Hesperian student / (Lincoln [Neb.]) 1872-1885, May 02, 1890, Page 9, Image 9

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old. Here is true progression, a progression only attainable by
the full expression of the faculties of each individual in their own
peculiar way. This creative power of the human mind is one
ol its greatest attributes. Upon it society is dependent for
progression. For every truth, every principle that has blessed
the race at some time originated in the mind of a single man.
Tn three ways is the mind of the individual effected: by
what he docs for himself, by what others do for him, and
by what he docs for others. Faith in one's self, hope from
others' help, and charity for all mankind these arc the true
graces of human character. To be well made, the individual
must li self made. What you are yourself, not what you
have acquired from others, forms the foundation of vour char
acter. It is the message of God to your soul which, when
uttered by your lips, the world stoops to hear. Association,
like the constant intermingling of pebbles, but produces
symmetry and smooths the rough exterior of man. liduca
lion forms not, only reveals the hidden trcarurcs of the
mind. Genius must be an inherent quality. To the moun
tain peaks of greatness there arc no pathways he who would
reach the summit must clamber over rocks and scale the
rugged crags, relying alone upon the sheer, unyielding, ir
rcsistahlc power of the manhood wi bin him.
Tn the proper education of its citizens every state has a
remedy for its ills. Crime is but the result of misdirected
energy. Every person possesses capabilities for usefulness.
Every life, like a llock of marble, has within it a likeness of
Divinity, only awaiting so"e hand to clear away the rubbish
and lo! an angel stands revealed. Here is the mission of
society, to surround its members with those conditions best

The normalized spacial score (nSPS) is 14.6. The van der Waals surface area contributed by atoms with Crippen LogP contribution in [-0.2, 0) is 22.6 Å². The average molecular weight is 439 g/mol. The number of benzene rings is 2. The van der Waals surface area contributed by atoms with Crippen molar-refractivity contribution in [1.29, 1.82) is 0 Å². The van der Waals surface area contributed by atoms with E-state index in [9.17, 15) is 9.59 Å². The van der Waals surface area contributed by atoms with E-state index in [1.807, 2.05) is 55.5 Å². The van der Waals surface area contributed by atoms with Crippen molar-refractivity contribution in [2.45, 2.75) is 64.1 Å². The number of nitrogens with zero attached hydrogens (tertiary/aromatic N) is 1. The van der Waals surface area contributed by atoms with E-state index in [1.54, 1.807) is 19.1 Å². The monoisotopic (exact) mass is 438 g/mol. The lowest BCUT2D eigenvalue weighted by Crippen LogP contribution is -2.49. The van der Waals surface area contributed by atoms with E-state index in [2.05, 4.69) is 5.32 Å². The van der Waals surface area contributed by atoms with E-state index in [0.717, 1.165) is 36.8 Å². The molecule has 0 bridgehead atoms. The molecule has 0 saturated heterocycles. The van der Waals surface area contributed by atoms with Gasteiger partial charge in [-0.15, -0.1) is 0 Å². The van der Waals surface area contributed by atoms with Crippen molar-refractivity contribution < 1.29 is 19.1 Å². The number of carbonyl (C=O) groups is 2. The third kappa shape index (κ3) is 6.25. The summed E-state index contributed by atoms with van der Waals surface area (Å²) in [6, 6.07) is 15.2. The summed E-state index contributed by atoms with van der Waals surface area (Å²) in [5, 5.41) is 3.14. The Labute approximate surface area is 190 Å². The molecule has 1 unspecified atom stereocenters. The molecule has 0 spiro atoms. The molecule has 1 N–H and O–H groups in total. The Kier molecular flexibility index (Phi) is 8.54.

fitted to bring out a full expression of their highest faculties.
The character of one age is the index of its successor. The
generation of to-day was fashioned by the hands of yester
day, and the present has the power to mould the
characters of to morrow. In no other way can the
true end of social existence be realized but by the
aim of each individual, both to develop his own powers, and,
as a member of society, to aid the development of every other
The highest human advancement can be attained only by
assisting others. It is the turning of the souls' rays out, rather
than in, that illustrates and reveals the divinity of man. The
triumph of self-i enunciation is the grandest paradox of history.
"He who seeks to save his life shall lose it", can call forth
all ages to attest its truth. By his willing sacrifice of life for
principle, Christ became the inspiration of the world. Only
by the subjection of himself did Launfal find the Holy Grail.
Alexander and Cyrus, Caesar and Napoleon, are but the sym
bols of the old civilization, when the many were subservient to
the few; Luther and Montfort, Washington, Howard and
Garrison such arc the immortal names of history. Future
generations will cherish the memory of the poor priest who
left home and friends and devoted his life to aiding the